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Jefferson receives $11.6M NIH grant to study novel mechanisms of heart failure

(PHILADELPHIA) Scientists at Jefferson Medical College have received a five-year, $11.6 million grant from the National Heart, Lung and Blood Institute to study molecular mechanisms of cardiac injury that lead to heart failure and potential repair processes that occur in the adult failing heart. This project aims to find data that can be translated into novel therapeutic strategies to improve the failing heart.

This study is unique in that were not only studying factors that contribute to heart failure but we are also looking for cellular and molecular mechanisms that promote repair for the damaged heart, said principal investigator Walter J. Koch, PhD., the W.W Smith Professor of Medicine and director of the Center for Translational Medicine in the Department of Medicine at Jefferson Medical College of Thomas Jefferson University. We will have four core facilities and four different labs working on this grant from a host of different angles. While much of the project will focus on the science of failure and repair, it is also clinically relevant in that we are working with stem cells and pharmaceutical drugs already being given to patients.

An advantage of this type of NIH Program Project Grant is that the four primary projects can be supported by core units. This grant supports four core areas: administrative, surgical, molecular and gene therapy and four main laboratories. In addition to Dr. Kochs leadership in these areas, leaders of these facilities are Andrea Eckhart, Ph.D., Patrick Most, M.D., Erhe Gao, M.D., Ph.D. and Joseph Rabinowitz, Ph.D., all faculty members in the Center for Translational Medicine.

Dr. Kochs group is studying how the enzyme GRK5, which plays a novel role in heart cell signaling and function, is involved in regulating heart cell gene transcription. Gene transcription is part of the two-step process that cells use to read a gene and produce a protein. According to Dr. Koch, abnormal increases in gene transcription are involved in heart failure and heart enlargement.

Another group led by Arthur Feldman, M.D., PhD., the Magee Professor and Chair of Medicine at Jefferson Medical College, will focus on the role of adenosine receptors in the heart. While much is known about their role in protecting the heart when its deprived of oxygen during a heart attack, little is known about what part it plays in healing the heart after injury and in heart failure. Two major adenosine receptor types in the heart appear to have opposite effects. Chronic signaling through one type appears to be detrimental to the heart, resulting in heart failure; whereas signaling through the other receptor appears beneficial. Too much expression of the latter can help repair a heart in failure. Dr. Feldmans research team wants to more closely study the adenosine receptors in the failing heart.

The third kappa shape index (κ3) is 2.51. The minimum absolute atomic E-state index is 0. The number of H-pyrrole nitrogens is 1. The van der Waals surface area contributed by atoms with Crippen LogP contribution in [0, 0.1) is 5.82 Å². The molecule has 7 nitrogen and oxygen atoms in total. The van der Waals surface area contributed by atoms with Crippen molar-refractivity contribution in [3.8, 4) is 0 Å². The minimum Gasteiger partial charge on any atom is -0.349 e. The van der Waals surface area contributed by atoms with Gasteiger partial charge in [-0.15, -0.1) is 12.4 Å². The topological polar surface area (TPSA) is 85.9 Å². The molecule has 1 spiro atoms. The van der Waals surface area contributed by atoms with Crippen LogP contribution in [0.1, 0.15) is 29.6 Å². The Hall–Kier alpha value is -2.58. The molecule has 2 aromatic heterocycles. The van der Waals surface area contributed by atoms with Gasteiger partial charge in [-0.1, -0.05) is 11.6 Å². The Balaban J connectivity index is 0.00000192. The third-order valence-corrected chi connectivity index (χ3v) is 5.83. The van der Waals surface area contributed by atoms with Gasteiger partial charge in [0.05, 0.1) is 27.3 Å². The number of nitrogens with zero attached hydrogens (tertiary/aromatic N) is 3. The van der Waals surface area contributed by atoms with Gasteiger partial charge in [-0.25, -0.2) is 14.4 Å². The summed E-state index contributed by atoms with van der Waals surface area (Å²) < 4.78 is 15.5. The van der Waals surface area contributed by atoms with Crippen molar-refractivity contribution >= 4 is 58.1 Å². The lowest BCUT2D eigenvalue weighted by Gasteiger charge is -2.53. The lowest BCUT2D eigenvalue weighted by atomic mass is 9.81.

Steven R. Houser, PhD., chair of the Department of Physiology and director of the Cardiovascular Research Center at Temple Universitys School of Medicine, will investigate how the influx of calcium ions can potentially damage the heart or aid in its regeneration, depending on the calcium channels involved. Previous data indicates that an influx of calcium through one type (L) of channel can increase heart damage in the failing heart. But Dr. Houser has found that within the adult heart there are small cells that appear to come from resident cardiac stem cells. These heart cells depend on the (T) type calcium channel and probably aid in normal heart regeneration, though there are too few to repair the heart during a heart attack. Dr. Houser would like to study the calcium signaling characteristics of these heart stem cells to try to understand what mobilizes them, and he is seeking to understand their regenerative potential.

Thomas Force, M.D., the James C. Wilson Professor of Medicine at Jefferson Medical College, has found that a certain type of cancer drug called a tyrosine kinase inhibitor (including the very successful leukemia drug Gleevec), which interferes with a particular enzyme, can cause heart failure. But because the damage appears to be reversible, one theory says that the drugs, instead of damaging the heart cells, may actually hurt heart stem cells and prevent repair. Some early results in the laboratory with stem cell cultured with Gleevec seem to support the theory. Dr. Forces group will continue to test the tyrosine kinase inhibitor drugs to better understand how they affect cardiac stem cells.


Contact: Rick Cushman
Thomas Jefferson University

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